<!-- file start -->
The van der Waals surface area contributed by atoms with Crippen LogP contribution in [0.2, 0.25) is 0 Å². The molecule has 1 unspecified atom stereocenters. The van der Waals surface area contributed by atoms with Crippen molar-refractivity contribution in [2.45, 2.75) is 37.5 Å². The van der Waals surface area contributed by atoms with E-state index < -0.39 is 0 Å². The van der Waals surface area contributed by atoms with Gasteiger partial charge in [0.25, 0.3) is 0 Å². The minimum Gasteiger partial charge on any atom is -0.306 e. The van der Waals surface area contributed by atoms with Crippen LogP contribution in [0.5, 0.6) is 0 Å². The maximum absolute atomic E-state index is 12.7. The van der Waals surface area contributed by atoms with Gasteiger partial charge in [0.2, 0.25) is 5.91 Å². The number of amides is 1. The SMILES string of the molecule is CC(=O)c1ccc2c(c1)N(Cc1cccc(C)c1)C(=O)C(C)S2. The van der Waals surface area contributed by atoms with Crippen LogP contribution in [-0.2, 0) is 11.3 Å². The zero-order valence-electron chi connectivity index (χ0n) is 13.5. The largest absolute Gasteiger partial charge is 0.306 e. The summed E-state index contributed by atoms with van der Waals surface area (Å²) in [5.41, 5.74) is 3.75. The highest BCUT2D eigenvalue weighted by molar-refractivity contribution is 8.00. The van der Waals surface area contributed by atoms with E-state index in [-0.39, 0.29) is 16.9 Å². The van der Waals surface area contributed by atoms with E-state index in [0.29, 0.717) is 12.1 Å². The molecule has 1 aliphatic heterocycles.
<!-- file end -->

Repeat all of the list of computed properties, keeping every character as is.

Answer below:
The van der Waals surface area contributed by atoms with Crippen LogP contribution in [0.2, 0.25) is 0 Å². The molecule has 1 unspecified atom stereocenters. The van der Waals surface area contributed by atoms with Crippen molar-refractivity contribution in [2.45, 2.75) is 37.5 Å². The van der Waals surface area contributed by atoms with E-state index < -0.39 is 0 Å². The van der Waals surface area contributed by atoms with Gasteiger partial charge in [0.25, 0.3) is 0 Å². The minimum Gasteiger partial charge on any atom is -0.306 e. The van der Waals surface area contributed by atoms with Crippen LogP contribution in [0.5, 0.6) is 0 Å². The maximum absolute atomic E-state index is 12.7. The van der Waals surface area contributed by atoms with Gasteiger partial charge in [0.2, 0.25) is 5.91 Å². The number of amides is 1. The SMILES string of the molecule is CC(=O)c1ccc2c(c1)N(Cc1cccc(C)c1)C(=O)C(C)S2. The van der Waals surface area contributed by atoms with Crippen LogP contribution in [-0.2, 0) is 11.3 Å². The zero-order valence-electron chi connectivity index (χ0n) is 13.5. The largest absolute Gasteiger partial charge is 0.306 e. The summed E-state index contributed by atoms with van der Waals surface area (Å²) in [5.41, 5.74) is 3.75. The highest BCUT2D eigenvalue weighted by molar-refractivity contribution is 8.00. The van der Waals surface area contributed by atoms with E-state index in [-0.39, 0.29) is 16.9 Å². The van der Waals surface area contributed by atoms with E-state index in [0.29, 0.717) is 12.1 Å². The molecule has 1 aliphatic heterocycles.